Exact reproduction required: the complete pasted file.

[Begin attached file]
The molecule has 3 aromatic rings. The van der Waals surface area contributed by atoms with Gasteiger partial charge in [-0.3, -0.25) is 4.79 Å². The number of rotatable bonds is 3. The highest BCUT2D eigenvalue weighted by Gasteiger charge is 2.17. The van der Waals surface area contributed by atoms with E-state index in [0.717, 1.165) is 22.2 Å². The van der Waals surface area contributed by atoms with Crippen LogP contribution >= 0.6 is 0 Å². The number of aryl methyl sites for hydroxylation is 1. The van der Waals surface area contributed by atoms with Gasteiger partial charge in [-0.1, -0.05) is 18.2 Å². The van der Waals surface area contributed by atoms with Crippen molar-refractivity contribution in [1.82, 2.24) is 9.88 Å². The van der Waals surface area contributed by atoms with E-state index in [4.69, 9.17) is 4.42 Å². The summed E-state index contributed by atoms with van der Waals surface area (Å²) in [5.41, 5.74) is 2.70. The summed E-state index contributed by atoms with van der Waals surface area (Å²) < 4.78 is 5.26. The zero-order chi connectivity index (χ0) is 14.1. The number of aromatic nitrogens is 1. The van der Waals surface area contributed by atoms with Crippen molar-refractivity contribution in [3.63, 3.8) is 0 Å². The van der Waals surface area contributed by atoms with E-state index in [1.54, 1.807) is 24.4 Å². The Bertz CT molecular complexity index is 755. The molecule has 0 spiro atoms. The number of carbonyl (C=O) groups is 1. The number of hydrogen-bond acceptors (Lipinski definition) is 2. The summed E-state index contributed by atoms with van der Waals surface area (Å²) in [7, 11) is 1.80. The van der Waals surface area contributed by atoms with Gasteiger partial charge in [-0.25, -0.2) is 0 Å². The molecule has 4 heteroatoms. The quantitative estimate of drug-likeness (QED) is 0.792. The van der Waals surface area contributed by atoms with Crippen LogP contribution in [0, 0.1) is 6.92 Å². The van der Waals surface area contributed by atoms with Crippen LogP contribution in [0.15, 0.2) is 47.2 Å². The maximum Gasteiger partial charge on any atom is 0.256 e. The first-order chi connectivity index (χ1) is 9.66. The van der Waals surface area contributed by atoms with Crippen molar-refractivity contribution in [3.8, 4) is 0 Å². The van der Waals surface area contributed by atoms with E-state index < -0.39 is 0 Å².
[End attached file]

The molecule has 3 aromatic rings. The van der Waals surface area contributed by atoms with Gasteiger partial charge in [-0.3, -0.25) is 4.79 Å². The number of rotatable bonds is 3. The highest BCUT2D eigenvalue weighted by Gasteiger charge is 2.17. The van der Waals surface area contributed by atoms with E-state index in [0.717, 1.165) is 22.2 Å². The van der Waals surface area contributed by atoms with Crippen LogP contribution >= 0.6 is 0 Å². The number of aryl methyl sites for hydroxylation is 1. The van der Waals surface area contributed by atoms with Gasteiger partial charge in [-0.1, -0.05) is 18.2 Å². The van der Waals surface area contributed by atoms with Crippen molar-refractivity contribution in [1.82, 2.24) is 9.88 Å². The van der Waals surface area contributed by atoms with E-state index in [4.69, 9.17) is 4.42 Å². The summed E-state index contributed by atoms with van der Waals surface area (Å²) in [5.41, 5.74) is 2.70. The summed E-state index contributed by atoms with van der Waals surface area (Å²) < 4.78 is 5.26. The zero-order chi connectivity index (χ0) is 14.1. The number of aromatic nitrogens is 1. The van der Waals surface area contributed by atoms with Crippen molar-refractivity contribution in [3.63, 3.8) is 0 Å². The van der Waals surface area contributed by atoms with E-state index in [1.54, 1.807) is 24.4 Å². The Bertz CT molecular complexity index is 755. The molecule has 0 spiro atoms. The number of carbonyl (C=O) groups is 1. The number of hydrogen-bond acceptors (Lipinski definition) is 2. The summed E-state index contributed by atoms with van der Waals surface area (Å²) in [7, 11) is 1.80. The van der Waals surface area contributed by atoms with Gasteiger partial charge in [-0.25, -0.2) is 0 Å². The molecule has 4 heteroatoms. The quantitative estimate of drug-likeness (QED) is 0.792. The van der Waals surface area contributed by atoms with Crippen LogP contribution in [0, 0.1) is 6.92 Å². The van der Waals surface area contributed by atoms with Crippen LogP contribution in [0.15, 0.2) is 47.2 Å². The maximum Gasteiger partial charge on any atom is 0.256 e. The first-order chi connectivity index (χ1) is 9.66. The van der Waals surface area contributed by atoms with Crippen molar-refractivity contribution in [3.8, 4) is 0 Å². The van der Waals surface area contributed by atoms with E-state index < -0.39 is 0 Å².